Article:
Subaru Forester Lemon

23 Feb 2015 | Author: | Comments Off on Subaru Forester Lemon

Questions and Answers

Subaru Forester Lemon

Q. Dear Vincent, I just bought my new Subaru Forester in April. It worked fine for about six weeks; then I noticed a hesitation problem. What happens is, when I step on the gas pedal, there is a hesitation, (the car does not move) for a couple of seconds, and then the car lurches forward, almost giving me whiplash!

At first, it only happened once every week or two; then it started doing it once a week. My first thought was that maybe it was part of the break-in period, and the problem would go away after the oil was changed at the 3,000 mile check-up. I drive my car twice a day; to work and home from work. The distance I drive is 30 miles each way.

It happens when the engine is cold, when I start out in the morning, and/or when I leave work in the afternoon.

After the engine runs for a short period of time, it doesn’t do it again, until it has been setting for a while. When I took it to the dealer for the 3,000 mile check-up, I mentioned it to the service manager. He said I should bring it in to have a mechanic check it out.

He said their best mechanic was not there that day. A couple of weeks later, I was going on vacation, so I left the car at the dealership for the week I was gone, giving them plenty of time to find the problem.

When I came back to get my car, I was told the problem was defective spark plugs. They replaced them with another brand. Unfortunately, the problem was still there the next morning. They called the Subaru Tech Support people, and were told that they were unaware of this problem with any other vehicles.

I made another appointment to have them check it out again.

Being that the problem was intermittent, they said it could be difficult to find. The next answer they gave was that the tensioner on the timing belt was defective. I had to wait until they ordered a tensioner, then they replaced that.

After that, the problem was even worse! It was doing it every day, now.

Again they called the Subaru Tech Support people, and were now told that they are aware of the problem. They said it is a problem with the computer. The way it is programmed, it is too sensitive to changes in gasoline.

They said there is to be a recall on it in the future, but due to government red tape, it could take six months for the recall to take place.

At that time, they are to reprogram the computers to be less sensitive. In the meantime, they told me they were going to reset the computer memory for me. Then I was to make sure I bought my gasoline from a place that just sold gas, rather than a place such as Sheetz or Uni-mart.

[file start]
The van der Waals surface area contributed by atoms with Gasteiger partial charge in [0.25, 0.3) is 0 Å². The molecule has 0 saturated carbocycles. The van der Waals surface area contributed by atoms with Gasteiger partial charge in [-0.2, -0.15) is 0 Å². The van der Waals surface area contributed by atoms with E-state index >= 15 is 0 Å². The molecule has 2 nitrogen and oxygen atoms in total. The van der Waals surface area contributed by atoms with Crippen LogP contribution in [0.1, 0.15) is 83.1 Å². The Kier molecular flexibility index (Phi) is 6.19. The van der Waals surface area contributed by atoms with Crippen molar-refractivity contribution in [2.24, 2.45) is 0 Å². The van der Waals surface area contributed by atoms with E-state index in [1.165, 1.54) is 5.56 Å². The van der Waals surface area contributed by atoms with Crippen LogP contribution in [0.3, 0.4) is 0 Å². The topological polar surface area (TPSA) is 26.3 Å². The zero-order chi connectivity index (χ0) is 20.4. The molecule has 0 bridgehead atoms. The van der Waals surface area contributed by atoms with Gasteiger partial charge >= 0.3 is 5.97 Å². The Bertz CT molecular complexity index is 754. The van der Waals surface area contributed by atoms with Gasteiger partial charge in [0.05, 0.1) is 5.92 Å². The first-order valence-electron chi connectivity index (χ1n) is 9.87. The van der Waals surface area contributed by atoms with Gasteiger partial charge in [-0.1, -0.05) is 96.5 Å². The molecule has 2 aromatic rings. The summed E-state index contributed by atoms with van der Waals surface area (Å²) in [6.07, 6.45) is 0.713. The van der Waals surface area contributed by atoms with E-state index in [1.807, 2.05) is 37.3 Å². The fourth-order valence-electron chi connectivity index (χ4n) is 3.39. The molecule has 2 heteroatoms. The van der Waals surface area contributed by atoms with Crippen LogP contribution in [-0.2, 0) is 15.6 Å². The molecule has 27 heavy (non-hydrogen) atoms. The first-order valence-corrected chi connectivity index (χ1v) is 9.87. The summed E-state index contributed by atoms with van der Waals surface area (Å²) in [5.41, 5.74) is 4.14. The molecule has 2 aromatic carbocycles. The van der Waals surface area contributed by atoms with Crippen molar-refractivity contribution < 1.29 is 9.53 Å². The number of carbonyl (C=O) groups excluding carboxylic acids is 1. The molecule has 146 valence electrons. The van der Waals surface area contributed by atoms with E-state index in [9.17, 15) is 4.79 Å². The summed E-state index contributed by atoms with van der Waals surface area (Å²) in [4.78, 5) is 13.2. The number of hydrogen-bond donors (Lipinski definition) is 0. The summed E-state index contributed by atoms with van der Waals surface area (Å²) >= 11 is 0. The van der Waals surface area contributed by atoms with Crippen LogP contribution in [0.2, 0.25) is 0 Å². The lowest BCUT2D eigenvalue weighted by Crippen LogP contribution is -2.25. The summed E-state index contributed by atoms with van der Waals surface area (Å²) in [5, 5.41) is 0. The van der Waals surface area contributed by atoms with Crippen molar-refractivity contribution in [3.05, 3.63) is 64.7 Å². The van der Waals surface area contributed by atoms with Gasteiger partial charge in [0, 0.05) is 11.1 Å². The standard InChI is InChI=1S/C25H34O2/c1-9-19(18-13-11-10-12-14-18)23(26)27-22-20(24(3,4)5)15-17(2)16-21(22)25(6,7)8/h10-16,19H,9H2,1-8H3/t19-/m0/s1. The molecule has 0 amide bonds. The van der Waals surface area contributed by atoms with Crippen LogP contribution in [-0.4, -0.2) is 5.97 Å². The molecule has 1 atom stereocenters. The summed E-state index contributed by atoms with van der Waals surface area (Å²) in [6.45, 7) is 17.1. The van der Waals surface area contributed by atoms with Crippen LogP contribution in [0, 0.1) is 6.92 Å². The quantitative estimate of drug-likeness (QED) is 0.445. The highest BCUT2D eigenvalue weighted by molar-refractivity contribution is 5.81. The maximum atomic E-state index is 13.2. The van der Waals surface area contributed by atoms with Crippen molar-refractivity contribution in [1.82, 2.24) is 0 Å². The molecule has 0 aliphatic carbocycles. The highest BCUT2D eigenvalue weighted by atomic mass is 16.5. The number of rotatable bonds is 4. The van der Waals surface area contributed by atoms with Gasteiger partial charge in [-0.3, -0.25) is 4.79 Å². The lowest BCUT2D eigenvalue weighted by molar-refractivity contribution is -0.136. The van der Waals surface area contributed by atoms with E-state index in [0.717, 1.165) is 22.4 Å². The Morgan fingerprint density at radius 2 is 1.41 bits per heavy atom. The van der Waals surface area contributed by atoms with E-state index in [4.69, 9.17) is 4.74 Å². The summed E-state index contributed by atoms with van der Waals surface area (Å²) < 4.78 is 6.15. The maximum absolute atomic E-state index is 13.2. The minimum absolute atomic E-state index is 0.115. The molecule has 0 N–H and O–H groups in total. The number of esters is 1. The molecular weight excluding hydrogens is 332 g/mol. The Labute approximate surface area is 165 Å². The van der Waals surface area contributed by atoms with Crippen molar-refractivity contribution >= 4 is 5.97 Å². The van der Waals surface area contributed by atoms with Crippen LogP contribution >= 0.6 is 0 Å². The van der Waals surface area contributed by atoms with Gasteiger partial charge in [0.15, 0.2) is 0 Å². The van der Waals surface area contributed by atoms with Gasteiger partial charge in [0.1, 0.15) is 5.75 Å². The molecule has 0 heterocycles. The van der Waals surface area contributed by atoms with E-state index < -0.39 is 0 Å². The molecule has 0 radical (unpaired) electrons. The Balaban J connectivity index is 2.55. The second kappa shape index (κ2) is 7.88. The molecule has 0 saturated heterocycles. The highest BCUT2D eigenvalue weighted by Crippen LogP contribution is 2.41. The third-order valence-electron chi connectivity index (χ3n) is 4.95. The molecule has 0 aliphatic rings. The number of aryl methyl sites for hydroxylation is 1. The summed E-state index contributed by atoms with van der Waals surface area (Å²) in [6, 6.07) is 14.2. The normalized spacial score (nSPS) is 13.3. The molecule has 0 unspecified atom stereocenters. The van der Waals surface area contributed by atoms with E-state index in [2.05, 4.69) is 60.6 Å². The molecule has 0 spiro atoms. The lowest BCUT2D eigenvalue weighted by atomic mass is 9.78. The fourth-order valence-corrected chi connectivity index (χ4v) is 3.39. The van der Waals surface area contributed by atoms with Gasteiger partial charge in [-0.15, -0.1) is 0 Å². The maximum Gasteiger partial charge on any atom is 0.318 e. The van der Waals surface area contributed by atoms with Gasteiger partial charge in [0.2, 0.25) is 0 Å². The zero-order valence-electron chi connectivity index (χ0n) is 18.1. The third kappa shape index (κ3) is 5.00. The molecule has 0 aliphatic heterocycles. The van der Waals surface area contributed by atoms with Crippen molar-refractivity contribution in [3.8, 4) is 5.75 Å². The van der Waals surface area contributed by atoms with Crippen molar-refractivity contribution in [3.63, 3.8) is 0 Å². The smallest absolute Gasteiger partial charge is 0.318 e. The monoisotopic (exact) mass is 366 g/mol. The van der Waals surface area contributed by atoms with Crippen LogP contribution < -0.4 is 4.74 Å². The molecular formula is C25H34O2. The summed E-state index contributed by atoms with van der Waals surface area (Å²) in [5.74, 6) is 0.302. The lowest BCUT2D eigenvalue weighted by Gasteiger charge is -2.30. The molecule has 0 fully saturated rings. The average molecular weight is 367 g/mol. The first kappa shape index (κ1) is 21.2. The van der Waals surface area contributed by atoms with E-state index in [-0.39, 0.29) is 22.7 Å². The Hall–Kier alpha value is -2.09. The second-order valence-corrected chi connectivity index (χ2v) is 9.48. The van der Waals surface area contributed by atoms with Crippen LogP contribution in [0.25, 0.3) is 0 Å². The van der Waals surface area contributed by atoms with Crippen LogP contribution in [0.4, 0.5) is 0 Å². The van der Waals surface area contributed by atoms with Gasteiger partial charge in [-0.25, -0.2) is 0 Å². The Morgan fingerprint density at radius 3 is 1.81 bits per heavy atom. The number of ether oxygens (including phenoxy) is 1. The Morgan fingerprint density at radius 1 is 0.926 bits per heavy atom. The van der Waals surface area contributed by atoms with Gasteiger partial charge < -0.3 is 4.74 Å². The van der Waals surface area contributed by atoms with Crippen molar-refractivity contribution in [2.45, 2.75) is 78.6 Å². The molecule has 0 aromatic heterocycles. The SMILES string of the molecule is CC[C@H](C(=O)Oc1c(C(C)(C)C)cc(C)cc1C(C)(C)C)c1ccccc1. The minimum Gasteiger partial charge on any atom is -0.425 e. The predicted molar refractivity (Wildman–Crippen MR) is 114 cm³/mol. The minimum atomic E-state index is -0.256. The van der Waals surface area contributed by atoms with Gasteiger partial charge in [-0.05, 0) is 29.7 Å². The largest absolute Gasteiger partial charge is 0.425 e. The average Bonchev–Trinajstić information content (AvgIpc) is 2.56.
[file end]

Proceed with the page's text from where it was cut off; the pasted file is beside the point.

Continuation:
They claim that these other companies get their gasoline from various sources, and mix them all together, which adds to my problem.

After resetting the computer, and buying gasoline from a place they recommended, the problem was still there. They said it may take a couple of tanks of gas until the problem is gone. After filling up again, they reset the computer memory again, and it doesn’t do it as much.

During this time, I am spending a lot of money buying more expensive gas, when the problem is with their computer settings.

I average 20,000 to 25,000 miles a year due to my traveling back and forth to work. That adds up to a lot of money spent for gas. This supposed six months until the recall could easily turn into a year or more.

Are they feeding me a line? If they are aware of this problem with the computer, why do I have to wait for a recall to have it fixed? Shouldn’t they be obligated to fix it now, while my car is still under warranty?

Do you have any other recommendations?

2002 Subaru Forester

2.5 Litre engine, 4 cylinders

4 speed automatic transmission

Approximately 9,000 miles

Multi-point fuel injection

Anti-lock brakes

Power steering A/C



A. I checked all my Subaru Technical Service Bulletins and I see nothing pertaining to this problem. And I would take the information about the upcoming recall with a grain of salt. And since this problem occurred before the warranty expired and it is documented so, the problem has to be fixed under the warranty even if it takes 20 years to do it.

This is a tough one to advise you on. You certainly have grounds for a claim under the Lemon Laws of most states. But if this is a problem with all Subaru Forester‘s then nothing is going to resolved by giving you another vehicle. I would check the Lemon Laws in your state and see if there is a provision for returning the car for the purchase price.

I know in New Jersey if the vehicle is not repaired within a reasonable time, the manufacturer has to buy the vehicle back.

Have you been dealing with the Subaru factory representative? I think he would be the one best able to help you resolve this situation with either repair, replacement or refund.

Added 1/11/03


Concerning the letter from a lady saying that her Forester is a lemon I think I know what the problem is.

The Subaru’s are equipped with a sensor that will Kick the automatic transmission into a special power mode when the accelerator is pushed quickly. I have a Forester and have noticed that this feature works like it says, and will indeed throw you back if you aren’t careful. Subaru designed these cars to do some light work and I suspect this is something they added to give the car some snap.

I hope this helps.


Additional Information provided courtesy of ALLDATA

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